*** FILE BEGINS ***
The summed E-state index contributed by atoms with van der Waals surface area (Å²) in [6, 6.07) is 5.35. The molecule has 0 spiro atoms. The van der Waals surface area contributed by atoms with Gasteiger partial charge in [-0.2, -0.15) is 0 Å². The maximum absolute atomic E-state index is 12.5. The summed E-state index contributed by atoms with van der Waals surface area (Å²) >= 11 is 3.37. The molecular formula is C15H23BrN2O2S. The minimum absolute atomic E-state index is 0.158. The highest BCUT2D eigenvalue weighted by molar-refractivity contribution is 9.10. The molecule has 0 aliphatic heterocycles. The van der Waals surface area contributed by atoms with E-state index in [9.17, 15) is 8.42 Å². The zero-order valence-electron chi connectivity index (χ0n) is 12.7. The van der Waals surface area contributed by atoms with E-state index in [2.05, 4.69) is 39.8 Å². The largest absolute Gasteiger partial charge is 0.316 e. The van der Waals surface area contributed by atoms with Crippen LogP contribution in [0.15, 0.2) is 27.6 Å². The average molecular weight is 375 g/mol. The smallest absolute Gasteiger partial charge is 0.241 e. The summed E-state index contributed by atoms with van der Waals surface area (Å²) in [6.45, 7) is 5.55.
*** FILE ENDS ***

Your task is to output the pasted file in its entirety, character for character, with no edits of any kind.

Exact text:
The summed E-state index contributed by atoms with van der Waals surface area (Å²) in [6, 6.07) is 5.35. The molecule has 0 spiro atoms. The van der Waals surface area contributed by atoms with Gasteiger partial charge in [-0.2, -0.15) is 0 Å². The maximum absolute atomic E-state index is 12.5. The summed E-state index contributed by atoms with van der Waals surface area (Å²) >= 11 is 3.37. The molecular formula is C15H23BrN2O2S. The minimum absolute atomic E-state index is 0.158. The highest BCUT2D eigenvalue weighted by molar-refractivity contribution is 9.10. The molecule has 0 aliphatic heterocycles. The van der Waals surface area contributed by atoms with E-state index in [9.17, 15) is 8.42 Å². The zero-order valence-electron chi connectivity index (χ0n) is 12.7. The van der Waals surface area contributed by atoms with E-state index in [2.05, 4.69) is 39.8 Å². The largest absolute Gasteiger partial charge is 0.316 e. The van der Waals surface area contributed by atoms with Crippen LogP contribution in [0.15, 0.2) is 27.6 Å². The average molecular weight is 375 g/mol. The smallest absolute Gasteiger partial charge is 0.241 e. The summed E-state index contributed by atoms with van der Waals surface area (Å²) in [6.45, 7) is 5.55.